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December 1958

The Regulation of Water Balance and Plasma Sodium Concentration

Author Affiliations

Bethesda, Md.

National Heart Institute.

AMA Arch Intern Med. 1958;102(6):986-989. doi:10.1001/archinte.1958.00260230132016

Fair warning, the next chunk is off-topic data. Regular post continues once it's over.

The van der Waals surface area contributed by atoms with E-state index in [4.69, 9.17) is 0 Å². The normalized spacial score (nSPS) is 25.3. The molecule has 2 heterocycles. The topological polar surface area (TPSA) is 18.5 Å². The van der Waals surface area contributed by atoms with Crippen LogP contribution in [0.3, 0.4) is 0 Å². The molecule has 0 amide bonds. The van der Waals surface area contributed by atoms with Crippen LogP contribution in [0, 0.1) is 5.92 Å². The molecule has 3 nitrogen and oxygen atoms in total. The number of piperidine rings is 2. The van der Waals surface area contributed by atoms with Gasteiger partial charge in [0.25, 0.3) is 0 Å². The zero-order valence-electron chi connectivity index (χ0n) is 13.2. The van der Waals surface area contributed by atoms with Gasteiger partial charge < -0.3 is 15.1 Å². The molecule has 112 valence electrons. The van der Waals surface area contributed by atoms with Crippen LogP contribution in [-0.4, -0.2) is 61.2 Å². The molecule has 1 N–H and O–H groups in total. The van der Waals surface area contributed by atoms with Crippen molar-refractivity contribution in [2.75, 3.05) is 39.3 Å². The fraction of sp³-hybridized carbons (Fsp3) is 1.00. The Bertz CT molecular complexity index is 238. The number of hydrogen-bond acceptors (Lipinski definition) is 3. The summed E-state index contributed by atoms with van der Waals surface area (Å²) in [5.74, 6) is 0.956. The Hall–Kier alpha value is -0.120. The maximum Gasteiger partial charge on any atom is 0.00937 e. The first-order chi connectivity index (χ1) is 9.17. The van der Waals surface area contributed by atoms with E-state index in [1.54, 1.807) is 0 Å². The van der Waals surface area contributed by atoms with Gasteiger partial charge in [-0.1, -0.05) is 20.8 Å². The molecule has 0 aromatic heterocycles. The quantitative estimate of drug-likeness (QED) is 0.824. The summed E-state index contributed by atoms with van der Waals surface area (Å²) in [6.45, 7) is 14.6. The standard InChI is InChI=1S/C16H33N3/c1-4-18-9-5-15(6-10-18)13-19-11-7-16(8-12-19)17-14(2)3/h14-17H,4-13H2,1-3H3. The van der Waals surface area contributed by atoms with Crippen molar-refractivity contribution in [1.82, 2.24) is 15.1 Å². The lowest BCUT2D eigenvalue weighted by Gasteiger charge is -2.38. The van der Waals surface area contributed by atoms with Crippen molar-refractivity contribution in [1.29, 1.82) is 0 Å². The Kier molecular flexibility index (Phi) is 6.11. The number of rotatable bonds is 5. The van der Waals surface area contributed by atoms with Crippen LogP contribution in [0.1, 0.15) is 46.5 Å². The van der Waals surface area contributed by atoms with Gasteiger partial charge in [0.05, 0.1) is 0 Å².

Considerable difficulties have been encountered in interpreting changes in the plasma sodium concentration. These difficulties derive from the unique place of sodium among the solutes of plasma. Ordinarily we are fully justified in considering deviations from normal of the concentration of a particular substance in plasma as indicating some disturbance in the metabolism of that substance. If the plasma glucose is high, we are safe in assuming that the rate of entry of glucose into the blood is high or its removal low. If the plasma potassium is high, we may conclude that there is an excess of potassium in the body or a disturbance in the distribution of potassium. But if we consider an abnormality of the plasma sodium concentration to indicate an abnormality of sodium metabolism, we will probably be wrong as often as we will be right. The unique place of sodium among the solutes of plasma

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